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COVID-19 Vaccine

COVID-19 Vaccine Information  

 

What Vaccinations are offered at Ferris State University?

At this time, Ferris will be offering the Pfizer and the Janssen/ Johnson & Johnson Vaccinations. Vaccinations will be offered to all of Ferris State’s community.

How do I sign up to get the vaccination?

Contact Birkam Health Center at 231-591-2614 to schedule an appointment time.

Why is it important to be vaccinated?

It has recently been reported that COVID-19 cases are at an all time low. This is thanks to the COVID vaccine. Its important to be vaccinated to continue to lower the amount of cases.

Will I still be required to wear a mask if I’m vaccinated?

Yes and no. While the CDC has recently stated that all individuals fully vaccinated do not require face coverings, businesses and healthcare facilities may still require you to wear oneIf cases rise again, the mask mandate may be enforced again.

Vaccine Types and How they Differ from Each Other

The Pfizer vaccination uses RNA technology to deliver genetic code to your cells. This code tells your body how to make a protein that the SARS-2 virus carries. This activates your immune system to create antibodies toward that protein, creating immunity. If you come into contact with COVID-19 after this time, your immune system will know how to fight it.

Johnson & Johnsons vaccination has the same result, however it uses a viral vector, such as adenovirus (the common cold) to create this SARS-2 protein. Again, once the body has built an immunity toward that protein with antibodies, your body will know how to fight it off in the future.  

How many injections are required and when will immunity begin?

The Pfizer vaccination is a 2 shot series, given 3 weeks apart. Immunity will be complete 2 weeks after the last injection. Johnson & Johnson is a 1 shot only vaccine, immunity will be complete 2 weeks after that injection.

What ages can receive these vaccinations?

Pfizer is approved for those 12 years and older. J&J is approved for those 18 years and older.

How well do the vaccines work?

The Pfizer vaccine showed efficacy of 95% at preventing symptomatic Covid infection after two doses.

The J&J one-dose vaccine was shown to be 66% protective against moderate to severe Covid infections.

What are common and rare side effects?

Pfizer: common side effects include injection site pain, headaches, fatigue, muscle aches, and fevers. Side effects seem more common after the second dose. Although very rare, it has been reported that severe allergic reactions to the mRNA vaccines have occurred- this includes anaphylaxis.

Johnson & Johnson: Common side effects are similar to Pfizer. There is still a rare chance of anaphylaxis and the above recommendations for monitoring stand. Additionally, a very small number of people that have gotten he J&J vaccine have reported thrombotic events, one to two weeks after vaccination. This occurred in women, and was reported to be about 15 cases in 8 million people.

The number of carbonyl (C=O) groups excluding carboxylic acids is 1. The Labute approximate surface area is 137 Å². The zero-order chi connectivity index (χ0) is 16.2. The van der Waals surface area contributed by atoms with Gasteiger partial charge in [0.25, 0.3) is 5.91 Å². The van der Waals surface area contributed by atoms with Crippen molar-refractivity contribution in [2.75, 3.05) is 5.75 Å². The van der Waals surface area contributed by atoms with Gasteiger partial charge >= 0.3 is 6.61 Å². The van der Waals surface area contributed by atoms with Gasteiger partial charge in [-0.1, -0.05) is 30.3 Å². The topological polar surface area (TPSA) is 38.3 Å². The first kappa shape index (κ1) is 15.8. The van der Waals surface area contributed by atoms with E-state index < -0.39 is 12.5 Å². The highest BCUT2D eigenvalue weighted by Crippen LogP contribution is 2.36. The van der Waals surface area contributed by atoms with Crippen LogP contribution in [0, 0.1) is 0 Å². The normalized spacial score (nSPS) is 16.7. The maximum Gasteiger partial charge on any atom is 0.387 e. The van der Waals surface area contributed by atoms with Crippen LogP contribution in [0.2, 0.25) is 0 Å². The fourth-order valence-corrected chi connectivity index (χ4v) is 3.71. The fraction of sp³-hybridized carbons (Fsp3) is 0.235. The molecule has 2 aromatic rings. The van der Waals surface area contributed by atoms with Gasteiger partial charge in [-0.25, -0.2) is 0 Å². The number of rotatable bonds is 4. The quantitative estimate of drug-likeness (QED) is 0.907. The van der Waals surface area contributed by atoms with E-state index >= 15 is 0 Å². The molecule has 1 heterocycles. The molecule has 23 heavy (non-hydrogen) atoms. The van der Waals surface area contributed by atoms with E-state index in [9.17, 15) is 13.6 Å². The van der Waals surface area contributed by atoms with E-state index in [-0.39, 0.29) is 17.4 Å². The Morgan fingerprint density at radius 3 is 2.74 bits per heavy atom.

How long do these side effects last?

Generally, 12 hours post vaccine and should subside 1-3 days after the vaccine.

When should I call a healthcare provider due to post-vaccination side effects?

In most cases, discomfort from pain or fever is a normal sign that your body is building protection—it means you are having an immune response which is good! However, you should contact your healthcare provider

  • If the redness or tenderness where you got the shot gets worse after 24 hours
  • If your side effects are worrying you or do not seem to be going away after a few days

Should I take medication to ease the side effects?

If you do not routinely take OTC medications (such as acetaminophen or ibuprofen) for other ailments, it is NOT recommended to take these medications for the purpose of trying to prevent a vaccine-related side effect.  If you routinely take these medications, continue to do so as instructed by your healthcare provider.

What are some tips to ease side effects after the vaccine?

  • Fever/ Body Aches: OTC meds such as ibuprofen and acetaminophen, if you do not have any contraindications to taking these medications. Drink plenty of fluids.
  • Injection Site Pain: cool compress to affected area, use and exercise the arm to help decrease pain and stiffness.

Can I get the vaccine if I’m pregnant or breastfeeding?

The CDC has recently stated that you may receive the vaccine if you are pregnant or breastfeeding, but recommends leaving the ultimate decision up the individual and their healthcare provider

What happens immediately following the vaccine?

You will be asked to wait a specific amount of time based upon your medical history, so a medical professional can monitor you for a potential allergic reaction or side effects.

*It is important to note that vaccine information is constantly changing and updating. This information is current as of 5/21/2021.